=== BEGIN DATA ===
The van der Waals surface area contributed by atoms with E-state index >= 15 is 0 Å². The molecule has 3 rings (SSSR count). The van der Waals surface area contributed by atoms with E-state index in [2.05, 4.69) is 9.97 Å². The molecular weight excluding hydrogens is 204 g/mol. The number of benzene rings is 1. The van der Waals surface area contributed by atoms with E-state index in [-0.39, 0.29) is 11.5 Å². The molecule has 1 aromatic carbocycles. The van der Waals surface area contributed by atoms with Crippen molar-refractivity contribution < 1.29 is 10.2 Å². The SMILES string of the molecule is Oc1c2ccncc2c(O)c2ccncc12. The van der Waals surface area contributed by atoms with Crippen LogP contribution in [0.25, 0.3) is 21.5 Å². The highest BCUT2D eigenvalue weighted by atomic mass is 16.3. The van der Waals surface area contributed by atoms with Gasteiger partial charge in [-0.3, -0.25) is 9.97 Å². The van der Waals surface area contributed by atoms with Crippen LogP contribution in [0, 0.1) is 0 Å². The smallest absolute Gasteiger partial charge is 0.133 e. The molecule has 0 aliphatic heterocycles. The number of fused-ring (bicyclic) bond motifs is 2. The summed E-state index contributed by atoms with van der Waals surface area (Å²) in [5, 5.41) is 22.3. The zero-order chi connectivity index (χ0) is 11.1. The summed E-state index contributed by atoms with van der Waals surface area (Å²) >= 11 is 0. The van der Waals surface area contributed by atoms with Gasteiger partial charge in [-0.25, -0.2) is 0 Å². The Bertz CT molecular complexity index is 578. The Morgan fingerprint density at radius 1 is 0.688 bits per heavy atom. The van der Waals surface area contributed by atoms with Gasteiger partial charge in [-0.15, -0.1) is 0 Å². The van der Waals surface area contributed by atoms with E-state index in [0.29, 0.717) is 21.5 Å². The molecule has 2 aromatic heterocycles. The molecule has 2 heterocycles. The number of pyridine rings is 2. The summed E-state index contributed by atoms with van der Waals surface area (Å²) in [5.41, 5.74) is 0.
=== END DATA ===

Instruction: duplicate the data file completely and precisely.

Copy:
The van der Waals surface area contributed by atoms with E-state index >= 15 is 0 Å². The molecule has 3 rings (SSSR count). The van der Waals surface area contributed by atoms with E-state index in [2.05, 4.69) is 9.97 Å². The molecular weight excluding hydrogens is 204 g/mol. The number of benzene rings is 1. The van der Waals surface area contributed by atoms with E-state index in [-0.39, 0.29) is 11.5 Å². The molecule has 1 aromatic carbocycles. The van der Waals surface area contributed by atoms with Crippen molar-refractivity contribution < 1.29 is 10.2 Å². The SMILES string of the molecule is Oc1c2ccncc2c(O)c2ccncc12. The van der Waals surface area contributed by atoms with Crippen LogP contribution in [0.25, 0.3) is 21.5 Å². The highest BCUT2D eigenvalue weighted by atomic mass is 16.3. The van der Waals surface area contributed by atoms with Gasteiger partial charge in [-0.3, -0.25) is 9.97 Å². The van der Waals surface area contributed by atoms with Crippen LogP contribution in [0, 0.1) is 0 Å². The smallest absolute Gasteiger partial charge is 0.133 e. The molecule has 0 aliphatic heterocycles. The number of fused-ring (bicyclic) bond motifs is 2. The summed E-state index contributed by atoms with van der Waals surface area (Å²) in [5, 5.41) is 22.3. The zero-order chi connectivity index (χ0) is 11.1. The summed E-state index contributed by atoms with van der Waals surface area (Å²) >= 11 is 0. The van der Waals surface area contributed by atoms with Gasteiger partial charge in [-0.25, -0.2) is 0 Å². The Bertz CT molecular complexity index is 578. The Morgan fingerprint density at radius 1 is 0.688 bits per heavy atom. The van der Waals surface area contributed by atoms with Gasteiger partial charge in [-0.15, -0.1) is 0 Å². The van der Waals surface area contributed by atoms with E-state index in [0.29, 0.717) is 21.5 Å². The molecule has 2 aromatic heterocycles. The molecule has 2 heterocycles. The number of pyridine rings is 2. The summed E-state index contributed by atoms with van der Waals surface area (Å²) in [5.41, 5.74) is 0.